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What is Function

What is a Function?

When working with Javascript, a function is a piece of code that permits the programmer to perform the same set of commands for as many times as they like without having to copy and paste the code each time. For example, assume you have 15 rectangles on your webpage, each with a different length and width, and you want to be able to calculate the area of each rectangle and display it on the screen. Instead of writing the code that calculates and displays the rectangle area 15 times, this code can be placed in a function and remain dormant until that function is referenced or called upon.

Storing code in a function can also prove to be time efficient, because the developer will be saving time for repetitive tasks by avoiding writing the same code many times in their program. This is known as “code reusability”.

The code inside the functions can be executed in two ways; either by calling the function’s name inside the program, or when an event occurs.

 

If you refer back to lesson 1, you should recall that the JavaScript code can be placed inside an external .js file, and this file should be referenced in each of the HTML pages created. Functions can be created inside the .js file, and therefore can be called by any web page that references the external JavaScript file. This means that the function should only be declared once inside that file, and then called from any other HTML file in the website which allows for code reusability. However, it is also possible to define functions inside the <head> and <body> tags of a document.

To define a function, you need to assign a name for it, a set of parameters, and a return type. (Note that some functions might take zero parameters.)

A function is a piece of code that permits the programmer to perform the same set of commands for as many times as they like without having to copy and paste the code each time. Functions have been used in all programming languages as a great time saver for performing repetitive tasks. For example, assume you have 15 rectangles on your webpage, each with a different length and width, and you want to be able to calculate the area of each rectangle and display it on the screen. Instead of writing the code that calculates and displays the rectangle area 15 times, this code can be placed in a function and remain dormant until that function is referenced or called upon.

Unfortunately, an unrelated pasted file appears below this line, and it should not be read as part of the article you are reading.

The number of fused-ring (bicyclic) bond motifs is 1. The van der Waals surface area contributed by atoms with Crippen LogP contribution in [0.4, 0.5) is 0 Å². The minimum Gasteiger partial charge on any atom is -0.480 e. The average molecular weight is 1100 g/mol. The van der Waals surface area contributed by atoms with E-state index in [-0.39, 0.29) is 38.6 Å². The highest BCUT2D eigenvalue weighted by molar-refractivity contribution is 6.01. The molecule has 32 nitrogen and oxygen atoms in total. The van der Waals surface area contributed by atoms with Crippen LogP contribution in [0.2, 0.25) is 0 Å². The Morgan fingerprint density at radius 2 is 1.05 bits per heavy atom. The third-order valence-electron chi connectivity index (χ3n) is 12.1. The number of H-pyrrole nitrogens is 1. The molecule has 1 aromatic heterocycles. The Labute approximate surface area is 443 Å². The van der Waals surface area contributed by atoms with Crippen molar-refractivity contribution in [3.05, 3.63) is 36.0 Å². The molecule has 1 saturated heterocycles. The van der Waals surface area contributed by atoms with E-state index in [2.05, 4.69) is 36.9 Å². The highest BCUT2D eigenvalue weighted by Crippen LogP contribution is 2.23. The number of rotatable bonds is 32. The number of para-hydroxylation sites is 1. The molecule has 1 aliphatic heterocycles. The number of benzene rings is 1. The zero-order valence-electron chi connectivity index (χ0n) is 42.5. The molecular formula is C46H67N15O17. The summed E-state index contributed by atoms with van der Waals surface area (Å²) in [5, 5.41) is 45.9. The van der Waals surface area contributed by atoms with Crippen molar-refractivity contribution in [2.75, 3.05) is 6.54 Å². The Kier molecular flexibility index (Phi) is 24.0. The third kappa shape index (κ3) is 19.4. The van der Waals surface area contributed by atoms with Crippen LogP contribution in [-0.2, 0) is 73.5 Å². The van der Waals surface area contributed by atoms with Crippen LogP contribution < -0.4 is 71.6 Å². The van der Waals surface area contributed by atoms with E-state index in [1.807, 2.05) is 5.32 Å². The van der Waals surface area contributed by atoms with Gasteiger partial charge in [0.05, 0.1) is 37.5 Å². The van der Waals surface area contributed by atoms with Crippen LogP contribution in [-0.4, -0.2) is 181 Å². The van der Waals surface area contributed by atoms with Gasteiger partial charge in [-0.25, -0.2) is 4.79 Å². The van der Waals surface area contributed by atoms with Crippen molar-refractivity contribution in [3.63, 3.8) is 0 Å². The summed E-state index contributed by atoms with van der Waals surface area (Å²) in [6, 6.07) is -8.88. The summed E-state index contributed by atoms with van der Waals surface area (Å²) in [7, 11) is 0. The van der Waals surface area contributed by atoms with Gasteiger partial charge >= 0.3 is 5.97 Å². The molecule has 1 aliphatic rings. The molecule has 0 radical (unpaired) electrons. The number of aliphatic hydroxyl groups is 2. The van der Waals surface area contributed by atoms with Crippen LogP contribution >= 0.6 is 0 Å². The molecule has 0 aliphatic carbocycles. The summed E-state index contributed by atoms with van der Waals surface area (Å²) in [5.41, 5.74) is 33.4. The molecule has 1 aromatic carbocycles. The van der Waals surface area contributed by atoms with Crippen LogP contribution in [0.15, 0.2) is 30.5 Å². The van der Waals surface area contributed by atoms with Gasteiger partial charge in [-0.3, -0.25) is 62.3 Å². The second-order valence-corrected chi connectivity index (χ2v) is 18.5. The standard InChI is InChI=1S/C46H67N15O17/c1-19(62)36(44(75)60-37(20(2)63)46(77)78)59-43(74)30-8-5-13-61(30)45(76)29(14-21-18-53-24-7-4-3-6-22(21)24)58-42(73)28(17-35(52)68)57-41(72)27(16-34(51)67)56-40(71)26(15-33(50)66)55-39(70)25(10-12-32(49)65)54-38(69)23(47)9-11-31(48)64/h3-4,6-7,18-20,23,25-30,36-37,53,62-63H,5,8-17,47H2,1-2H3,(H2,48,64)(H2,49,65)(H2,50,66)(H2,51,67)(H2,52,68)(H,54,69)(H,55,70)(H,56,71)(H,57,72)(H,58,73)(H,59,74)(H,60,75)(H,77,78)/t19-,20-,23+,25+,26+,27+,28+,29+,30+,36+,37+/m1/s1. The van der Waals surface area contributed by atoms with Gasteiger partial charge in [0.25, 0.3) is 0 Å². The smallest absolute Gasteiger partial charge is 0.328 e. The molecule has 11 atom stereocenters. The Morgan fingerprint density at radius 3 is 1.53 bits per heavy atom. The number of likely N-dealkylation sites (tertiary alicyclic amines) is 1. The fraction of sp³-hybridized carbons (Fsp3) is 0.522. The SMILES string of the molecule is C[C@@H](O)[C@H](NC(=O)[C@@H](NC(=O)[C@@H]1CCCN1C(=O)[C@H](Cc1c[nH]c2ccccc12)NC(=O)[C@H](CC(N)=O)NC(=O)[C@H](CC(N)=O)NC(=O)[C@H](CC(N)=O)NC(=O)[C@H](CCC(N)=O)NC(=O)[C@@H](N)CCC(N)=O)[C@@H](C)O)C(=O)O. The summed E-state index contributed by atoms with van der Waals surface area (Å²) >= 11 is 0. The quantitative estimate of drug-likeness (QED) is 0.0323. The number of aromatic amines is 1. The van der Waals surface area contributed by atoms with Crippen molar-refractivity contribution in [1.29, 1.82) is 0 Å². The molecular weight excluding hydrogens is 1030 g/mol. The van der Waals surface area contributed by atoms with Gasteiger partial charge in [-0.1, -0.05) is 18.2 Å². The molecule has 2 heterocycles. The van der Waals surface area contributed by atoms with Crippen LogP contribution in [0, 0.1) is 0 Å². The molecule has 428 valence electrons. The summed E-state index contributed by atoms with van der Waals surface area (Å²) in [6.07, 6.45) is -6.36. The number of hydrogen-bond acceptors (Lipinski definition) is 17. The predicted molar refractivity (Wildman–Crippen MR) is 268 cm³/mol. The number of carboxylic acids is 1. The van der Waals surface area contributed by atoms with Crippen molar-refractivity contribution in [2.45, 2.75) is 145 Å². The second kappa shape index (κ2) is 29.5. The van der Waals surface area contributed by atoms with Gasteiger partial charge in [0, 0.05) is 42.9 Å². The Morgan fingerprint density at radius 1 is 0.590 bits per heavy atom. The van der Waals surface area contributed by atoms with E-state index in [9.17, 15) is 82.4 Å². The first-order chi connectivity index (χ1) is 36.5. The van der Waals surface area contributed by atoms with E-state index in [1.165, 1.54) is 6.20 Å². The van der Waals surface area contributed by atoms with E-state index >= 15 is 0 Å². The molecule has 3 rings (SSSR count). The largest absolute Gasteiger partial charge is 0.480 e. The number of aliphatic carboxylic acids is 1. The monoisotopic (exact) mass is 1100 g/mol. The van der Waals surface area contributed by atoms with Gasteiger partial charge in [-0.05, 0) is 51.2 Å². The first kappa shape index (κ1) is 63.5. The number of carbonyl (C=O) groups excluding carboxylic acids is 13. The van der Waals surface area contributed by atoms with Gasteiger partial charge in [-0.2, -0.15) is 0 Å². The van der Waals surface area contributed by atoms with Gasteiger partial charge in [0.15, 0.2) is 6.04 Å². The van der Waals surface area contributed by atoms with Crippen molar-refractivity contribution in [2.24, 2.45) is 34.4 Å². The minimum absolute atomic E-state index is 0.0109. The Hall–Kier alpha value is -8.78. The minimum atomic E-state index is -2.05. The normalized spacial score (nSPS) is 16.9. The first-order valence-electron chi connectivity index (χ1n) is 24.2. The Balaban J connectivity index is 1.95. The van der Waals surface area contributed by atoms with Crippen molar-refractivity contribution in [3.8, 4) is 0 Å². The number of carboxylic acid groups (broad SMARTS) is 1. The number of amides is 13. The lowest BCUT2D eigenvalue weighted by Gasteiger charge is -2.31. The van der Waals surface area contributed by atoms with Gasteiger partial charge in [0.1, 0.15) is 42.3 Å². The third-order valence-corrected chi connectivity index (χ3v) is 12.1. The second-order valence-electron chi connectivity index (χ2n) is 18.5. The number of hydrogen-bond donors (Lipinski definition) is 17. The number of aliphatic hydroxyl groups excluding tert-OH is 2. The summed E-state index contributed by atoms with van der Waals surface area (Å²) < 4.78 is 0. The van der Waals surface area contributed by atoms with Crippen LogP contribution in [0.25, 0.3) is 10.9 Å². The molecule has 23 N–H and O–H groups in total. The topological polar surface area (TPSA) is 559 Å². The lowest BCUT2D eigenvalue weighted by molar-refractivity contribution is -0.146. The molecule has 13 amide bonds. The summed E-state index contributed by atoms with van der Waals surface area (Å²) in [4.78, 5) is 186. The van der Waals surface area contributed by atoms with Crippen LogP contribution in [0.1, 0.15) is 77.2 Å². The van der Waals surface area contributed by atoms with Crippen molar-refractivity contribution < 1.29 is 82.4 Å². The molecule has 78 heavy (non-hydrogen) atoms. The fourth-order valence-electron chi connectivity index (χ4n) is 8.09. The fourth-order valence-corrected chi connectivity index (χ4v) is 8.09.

Note: There are plenty of pre-defined functions made available as part of the JavaScript language, you will need to know how to call those functions, and how to use them. You won’t be able to modify their code in most of the cases, they are here for you to use as needed. And once you become more familiar with functions. You can start creating your own functions!

Storing code in a function can also prove to be time efficient, because the developer will be saving time for repetitive tasks by avoiding writing the same code many times in their program. This is known as “code reusability”.

The code inside the functions can be executed in two ways: either when the function’s name is called inside the program, or when an event occurs.

To define a function, you need to assign it a name, a set of parameters and a return type. (Note that some functions might take zero parameters.)

In simple words, a function consists of a block of JavaScript code which has a unique name, performs specific tasks and often returns a value. Whenever the name is used in the web application, the corresponding function will be called which means that the function’s JavaScript code will be executed. There are two main purposes for a JavaScript function:

  • The function can be used to perform the same operation for a set number of times without having to copy the same code;
  • A JavaScript function can also link actions on the web page with the JavaScript code, such as text selections, button presses, mouse clicks, and others. This means that user actions can be used to call specific JavaScript functions, which allows the web page to interact with the user and thus be more user-friendly. 

    Study our Javascript Course -See  https://www.acsedu.co.uk/Courses/Information-Technology/Javascript-BIT202-697.aspx 

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